You should always consider at which stage of the marketing funnel your reader currently is and create content that treats each type of prospect differently.
At Kaiiax, we use a customized version of Schwartz's stages of awareness. Here is how it works:
- Unaware: If your readers are not aware of the issues they need to solve yet, inform them of possible problems.
- Problem-aware: When you appeal to readers who already know about their problem, clearly define the pain points that can be seamlessly solved with your solution.
- Solution-aware: People who already know that solutions to solve their problems exist on the market should be provided with proof that particularly your solution is what they’re looking for.
- Product-aware: If your reader is acquainted with your solution, you should unveil additional benefits that make your product outshine competitors.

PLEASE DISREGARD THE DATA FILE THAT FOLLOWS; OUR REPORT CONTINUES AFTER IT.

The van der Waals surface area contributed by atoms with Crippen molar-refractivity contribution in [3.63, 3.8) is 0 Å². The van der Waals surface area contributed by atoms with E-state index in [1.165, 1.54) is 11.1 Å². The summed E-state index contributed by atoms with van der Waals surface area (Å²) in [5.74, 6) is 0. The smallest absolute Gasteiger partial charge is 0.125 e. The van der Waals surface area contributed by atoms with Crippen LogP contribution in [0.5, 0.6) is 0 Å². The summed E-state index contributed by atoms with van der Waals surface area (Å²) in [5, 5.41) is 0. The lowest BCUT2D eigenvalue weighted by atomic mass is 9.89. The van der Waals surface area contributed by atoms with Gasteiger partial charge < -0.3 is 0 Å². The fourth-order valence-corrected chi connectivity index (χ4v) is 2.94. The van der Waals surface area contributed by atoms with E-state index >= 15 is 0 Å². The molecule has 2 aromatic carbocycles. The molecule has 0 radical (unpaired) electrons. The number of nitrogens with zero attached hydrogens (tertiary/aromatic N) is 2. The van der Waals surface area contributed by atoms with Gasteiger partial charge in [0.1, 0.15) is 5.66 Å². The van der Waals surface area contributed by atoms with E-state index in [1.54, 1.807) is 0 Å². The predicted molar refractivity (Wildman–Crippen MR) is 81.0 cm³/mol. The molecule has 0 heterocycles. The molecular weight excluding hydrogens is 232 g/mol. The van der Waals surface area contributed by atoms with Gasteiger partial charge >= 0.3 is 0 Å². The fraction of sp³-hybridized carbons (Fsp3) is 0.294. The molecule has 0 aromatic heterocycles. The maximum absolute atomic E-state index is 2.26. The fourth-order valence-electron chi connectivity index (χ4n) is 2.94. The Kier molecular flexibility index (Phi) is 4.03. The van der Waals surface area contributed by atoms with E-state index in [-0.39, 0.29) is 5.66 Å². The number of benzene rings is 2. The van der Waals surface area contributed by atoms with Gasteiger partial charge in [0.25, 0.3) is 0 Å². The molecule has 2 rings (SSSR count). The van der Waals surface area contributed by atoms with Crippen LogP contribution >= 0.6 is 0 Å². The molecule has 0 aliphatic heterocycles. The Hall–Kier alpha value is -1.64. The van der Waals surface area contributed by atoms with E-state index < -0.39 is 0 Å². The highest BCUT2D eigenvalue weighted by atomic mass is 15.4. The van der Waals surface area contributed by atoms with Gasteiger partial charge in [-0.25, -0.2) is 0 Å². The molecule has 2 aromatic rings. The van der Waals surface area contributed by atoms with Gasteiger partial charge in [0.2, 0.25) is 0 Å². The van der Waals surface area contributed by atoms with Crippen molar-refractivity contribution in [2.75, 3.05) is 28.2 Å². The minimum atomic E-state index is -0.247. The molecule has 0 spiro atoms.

- Most-aware: Finally, at the bottom of the marketing funnel, for the most aware stage, you can push your customer to buy your product using a special offer or a discount.
Create content that converts
Although we are not the first to describe copywriting blunders, SaaS entrepreneurs still make the same mistakes over and over again. Maybe it's because the hardest person to write copy for is yourself…
If your copy doesn't convert there might be two possible reasons: either your product isn't good enough or there is something wrong with your copy. We can’t develop an awesome product for you, but we can certainly help with copywriting.